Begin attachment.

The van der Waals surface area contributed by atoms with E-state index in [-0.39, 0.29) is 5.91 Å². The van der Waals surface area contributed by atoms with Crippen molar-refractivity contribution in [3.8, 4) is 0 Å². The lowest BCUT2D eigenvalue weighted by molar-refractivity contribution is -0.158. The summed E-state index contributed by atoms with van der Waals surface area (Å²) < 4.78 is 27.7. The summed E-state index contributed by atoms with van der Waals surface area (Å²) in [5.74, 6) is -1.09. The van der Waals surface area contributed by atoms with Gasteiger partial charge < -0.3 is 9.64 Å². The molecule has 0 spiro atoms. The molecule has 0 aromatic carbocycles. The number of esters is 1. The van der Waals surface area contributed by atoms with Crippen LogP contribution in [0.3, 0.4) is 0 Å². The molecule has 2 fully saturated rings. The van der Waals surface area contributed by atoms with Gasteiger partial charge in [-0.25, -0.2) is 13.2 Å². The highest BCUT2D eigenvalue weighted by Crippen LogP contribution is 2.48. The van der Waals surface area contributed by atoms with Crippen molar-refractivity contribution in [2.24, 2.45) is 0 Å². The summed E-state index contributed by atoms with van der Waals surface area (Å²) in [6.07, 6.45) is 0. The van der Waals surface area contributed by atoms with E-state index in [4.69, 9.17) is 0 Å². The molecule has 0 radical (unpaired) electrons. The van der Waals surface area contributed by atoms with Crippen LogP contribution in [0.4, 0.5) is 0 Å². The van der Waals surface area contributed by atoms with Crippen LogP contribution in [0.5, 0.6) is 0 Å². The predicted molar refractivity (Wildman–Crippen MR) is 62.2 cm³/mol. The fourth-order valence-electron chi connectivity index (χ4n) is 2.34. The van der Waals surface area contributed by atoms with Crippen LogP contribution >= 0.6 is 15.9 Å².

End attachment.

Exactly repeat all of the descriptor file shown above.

The van der Waals surface area contributed by atoms with E-state index in [-0.39, 0.29) is 5.91 Å². The van der Waals surface area contributed by atoms with Crippen molar-refractivity contribution in [3.8, 4) is 0 Å². The lowest BCUT2D eigenvalue weighted by molar-refractivity contribution is -0.158. The summed E-state index contributed by atoms with van der Waals surface area (Å²) < 4.78 is 27.7. The summed E-state index contributed by atoms with van der Waals surface area (Å²) in [5.74, 6) is -1.09. The van der Waals surface area contributed by atoms with Gasteiger partial charge < -0.3 is 9.64 Å². The molecule has 0 spiro atoms. The molecule has 0 aromatic carbocycles. The number of esters is 1. The van der Waals surface area contributed by atoms with Crippen LogP contribution in [0.3, 0.4) is 0 Å². The molecule has 2 fully saturated rings. The van der Waals surface area contributed by atoms with Gasteiger partial charge in [-0.25, -0.2) is 13.2 Å². The highest BCUT2D eigenvalue weighted by Crippen LogP contribution is 2.48. The van der Waals surface area contributed by atoms with Crippen molar-refractivity contribution in [2.24, 2.45) is 0 Å². The summed E-state index contributed by atoms with van der Waals surface area (Å²) in [6.07, 6.45) is 0. The van der Waals surface area contributed by atoms with E-state index in [4.69, 9.17) is 0 Å². The molecule has 0 radical (unpaired) electrons. The van der Waals surface area contributed by atoms with Crippen LogP contribution in [0.4, 0.5) is 0 Å². The van der Waals surface area contributed by atoms with Crippen LogP contribution in [0.5, 0.6) is 0 Å². The predicted molar refractivity (Wildman–Crippen MR) is 62.2 cm³/mol. The fourth-order valence-electron chi connectivity index (χ4n) is 2.34. The van der Waals surface area contributed by atoms with Crippen LogP contribution >= 0.6 is 15.9 Å².